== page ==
We both found that the course in C++ was being taught, only for previous programmers in South Dade, Florida by both different types of institutions. It was being assumed, you were a student going for a degree of some sort in Computer Science. The subject was only covered peripherally and skimmed in such fast and light detail, as to be almost useless to any student who wanted to learn Software Programming as a trade and skill, for and by itself. In starting classes of 45 students or so, only about 20% finished and invariably these were Computer Science majors who had already taken other software programming courses, such as Pascal, Basic, Fortran and C programming. They understood the way the programming worked and were mainly interested in simply learning a new type of programming syntax. For absolutely new people with no background in software programming, the course lacked fundamental feedback and skipped whole chunks of learning, which created a huge loss of the class student body. As much as 80% to 85% of the class is considered normal losses. I would fire a teacher that had that kind of failure rate in Belize. Or re-arrange the committee that organized such a demanding syllabus.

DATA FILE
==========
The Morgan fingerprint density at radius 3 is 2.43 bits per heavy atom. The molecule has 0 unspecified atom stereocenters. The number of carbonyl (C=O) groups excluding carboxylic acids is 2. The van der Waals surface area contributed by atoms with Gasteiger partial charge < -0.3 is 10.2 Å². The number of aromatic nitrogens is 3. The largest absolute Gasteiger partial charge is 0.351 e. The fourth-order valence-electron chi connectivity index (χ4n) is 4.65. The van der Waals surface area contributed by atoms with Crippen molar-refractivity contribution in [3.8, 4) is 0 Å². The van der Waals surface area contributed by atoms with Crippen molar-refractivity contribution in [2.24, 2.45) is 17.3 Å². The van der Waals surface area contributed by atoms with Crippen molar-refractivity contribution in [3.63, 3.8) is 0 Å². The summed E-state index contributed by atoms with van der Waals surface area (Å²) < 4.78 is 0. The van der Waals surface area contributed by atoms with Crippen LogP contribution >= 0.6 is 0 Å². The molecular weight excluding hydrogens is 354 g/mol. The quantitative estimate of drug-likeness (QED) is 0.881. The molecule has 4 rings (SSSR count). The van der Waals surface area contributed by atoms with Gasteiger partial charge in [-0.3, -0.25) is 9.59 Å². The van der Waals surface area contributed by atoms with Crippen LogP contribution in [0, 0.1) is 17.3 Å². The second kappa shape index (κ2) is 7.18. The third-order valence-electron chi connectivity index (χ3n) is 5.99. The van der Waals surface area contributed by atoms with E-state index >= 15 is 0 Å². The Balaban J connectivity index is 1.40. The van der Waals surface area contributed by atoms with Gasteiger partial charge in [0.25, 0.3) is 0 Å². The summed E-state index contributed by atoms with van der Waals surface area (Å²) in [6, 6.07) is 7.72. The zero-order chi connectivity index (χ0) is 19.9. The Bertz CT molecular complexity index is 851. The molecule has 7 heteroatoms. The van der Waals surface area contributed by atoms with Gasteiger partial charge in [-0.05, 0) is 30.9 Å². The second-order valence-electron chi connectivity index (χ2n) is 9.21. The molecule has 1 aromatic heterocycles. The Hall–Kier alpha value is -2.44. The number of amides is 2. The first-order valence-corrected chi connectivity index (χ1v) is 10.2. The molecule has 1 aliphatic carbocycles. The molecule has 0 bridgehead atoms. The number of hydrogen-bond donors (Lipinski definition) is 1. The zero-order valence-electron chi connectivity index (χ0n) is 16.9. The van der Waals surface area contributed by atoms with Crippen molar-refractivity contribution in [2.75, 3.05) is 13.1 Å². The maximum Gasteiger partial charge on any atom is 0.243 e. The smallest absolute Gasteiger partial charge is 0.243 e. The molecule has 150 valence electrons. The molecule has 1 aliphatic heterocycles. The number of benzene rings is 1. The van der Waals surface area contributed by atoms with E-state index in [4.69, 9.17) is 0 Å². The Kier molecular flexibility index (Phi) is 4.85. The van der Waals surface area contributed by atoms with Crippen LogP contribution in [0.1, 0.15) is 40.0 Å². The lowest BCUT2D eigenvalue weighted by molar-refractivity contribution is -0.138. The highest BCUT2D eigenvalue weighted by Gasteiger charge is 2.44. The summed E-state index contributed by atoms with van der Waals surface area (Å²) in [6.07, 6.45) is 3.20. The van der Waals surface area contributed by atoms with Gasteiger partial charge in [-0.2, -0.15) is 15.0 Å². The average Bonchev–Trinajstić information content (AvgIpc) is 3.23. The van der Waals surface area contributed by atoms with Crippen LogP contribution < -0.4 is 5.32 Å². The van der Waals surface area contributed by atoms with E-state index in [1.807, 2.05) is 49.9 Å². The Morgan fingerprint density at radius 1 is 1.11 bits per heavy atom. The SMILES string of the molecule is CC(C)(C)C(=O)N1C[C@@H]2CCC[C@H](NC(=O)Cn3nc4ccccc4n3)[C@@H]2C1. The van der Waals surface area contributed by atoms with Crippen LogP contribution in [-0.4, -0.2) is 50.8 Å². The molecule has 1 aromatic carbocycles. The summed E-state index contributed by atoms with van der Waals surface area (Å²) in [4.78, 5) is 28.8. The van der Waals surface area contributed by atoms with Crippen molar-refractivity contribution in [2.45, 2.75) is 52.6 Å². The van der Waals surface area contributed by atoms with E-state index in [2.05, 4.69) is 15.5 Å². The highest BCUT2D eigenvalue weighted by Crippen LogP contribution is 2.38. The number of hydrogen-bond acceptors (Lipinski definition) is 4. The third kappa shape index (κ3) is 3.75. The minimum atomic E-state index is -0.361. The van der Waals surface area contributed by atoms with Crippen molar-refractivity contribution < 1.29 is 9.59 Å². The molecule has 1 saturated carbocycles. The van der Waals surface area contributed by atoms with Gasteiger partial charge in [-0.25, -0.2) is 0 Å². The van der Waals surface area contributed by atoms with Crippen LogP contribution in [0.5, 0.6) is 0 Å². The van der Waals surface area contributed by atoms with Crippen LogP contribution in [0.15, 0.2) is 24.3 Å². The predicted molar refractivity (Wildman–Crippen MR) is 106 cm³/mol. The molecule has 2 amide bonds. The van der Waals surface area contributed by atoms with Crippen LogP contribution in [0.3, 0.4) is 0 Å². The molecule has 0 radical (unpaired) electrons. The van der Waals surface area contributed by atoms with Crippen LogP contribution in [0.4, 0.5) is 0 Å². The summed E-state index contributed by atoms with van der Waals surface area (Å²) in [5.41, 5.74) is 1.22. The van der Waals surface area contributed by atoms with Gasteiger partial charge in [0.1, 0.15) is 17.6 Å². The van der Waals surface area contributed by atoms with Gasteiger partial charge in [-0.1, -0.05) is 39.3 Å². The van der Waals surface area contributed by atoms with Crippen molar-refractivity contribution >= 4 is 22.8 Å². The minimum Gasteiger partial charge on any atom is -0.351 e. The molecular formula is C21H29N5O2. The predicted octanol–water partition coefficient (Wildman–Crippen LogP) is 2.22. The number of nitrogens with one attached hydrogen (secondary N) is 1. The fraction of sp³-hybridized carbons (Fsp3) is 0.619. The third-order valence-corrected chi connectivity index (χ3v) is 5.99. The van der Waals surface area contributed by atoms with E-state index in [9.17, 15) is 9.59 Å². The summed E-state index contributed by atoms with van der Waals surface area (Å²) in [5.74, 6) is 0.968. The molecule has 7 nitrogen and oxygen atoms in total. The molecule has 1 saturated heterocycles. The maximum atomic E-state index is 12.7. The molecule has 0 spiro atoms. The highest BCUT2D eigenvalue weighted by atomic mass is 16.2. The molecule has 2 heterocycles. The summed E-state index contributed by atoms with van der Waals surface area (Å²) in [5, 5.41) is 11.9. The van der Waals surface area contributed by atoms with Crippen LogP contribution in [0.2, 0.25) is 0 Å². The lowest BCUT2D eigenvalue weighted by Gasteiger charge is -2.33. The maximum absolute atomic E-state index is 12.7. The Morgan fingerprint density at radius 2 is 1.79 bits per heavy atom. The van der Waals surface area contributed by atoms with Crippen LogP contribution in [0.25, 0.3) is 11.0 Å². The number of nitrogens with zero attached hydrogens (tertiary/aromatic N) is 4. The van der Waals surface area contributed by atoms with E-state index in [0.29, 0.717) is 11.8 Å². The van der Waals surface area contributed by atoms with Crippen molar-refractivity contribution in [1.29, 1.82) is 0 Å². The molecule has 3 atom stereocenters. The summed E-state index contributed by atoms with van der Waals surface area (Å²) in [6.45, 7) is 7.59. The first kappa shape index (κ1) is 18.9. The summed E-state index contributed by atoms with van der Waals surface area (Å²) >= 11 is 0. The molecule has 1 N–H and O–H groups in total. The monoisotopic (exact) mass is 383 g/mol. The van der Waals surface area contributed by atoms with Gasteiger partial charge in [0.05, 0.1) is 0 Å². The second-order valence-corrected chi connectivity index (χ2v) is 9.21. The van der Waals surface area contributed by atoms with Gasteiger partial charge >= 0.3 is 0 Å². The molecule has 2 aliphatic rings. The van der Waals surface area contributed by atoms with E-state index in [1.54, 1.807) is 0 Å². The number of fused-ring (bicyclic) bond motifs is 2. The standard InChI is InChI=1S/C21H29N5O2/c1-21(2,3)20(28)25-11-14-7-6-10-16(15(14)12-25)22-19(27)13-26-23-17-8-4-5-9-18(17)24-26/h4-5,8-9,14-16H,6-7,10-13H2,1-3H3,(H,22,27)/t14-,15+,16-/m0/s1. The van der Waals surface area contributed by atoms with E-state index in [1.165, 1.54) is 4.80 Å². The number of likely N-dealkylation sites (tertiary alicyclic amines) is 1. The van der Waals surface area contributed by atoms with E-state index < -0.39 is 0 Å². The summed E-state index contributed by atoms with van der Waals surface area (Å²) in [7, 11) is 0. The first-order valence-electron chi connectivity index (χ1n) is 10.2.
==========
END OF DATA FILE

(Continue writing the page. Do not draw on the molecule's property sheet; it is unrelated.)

There may be some validity at University level to this approach, but there is absolutely no validity to this approach at Community College level, which is supposedly offering education to prepare people in the community for commercial jobs.
There are a number of problems. Chief of which, seems to be that C++ programming and the other programming classes you require to work at, as a software programmer; are being designed to be taught to people who have already taken C programming, or other programming courses. It presumes prior knowledge, when more than half the class have none. Nor should they require any!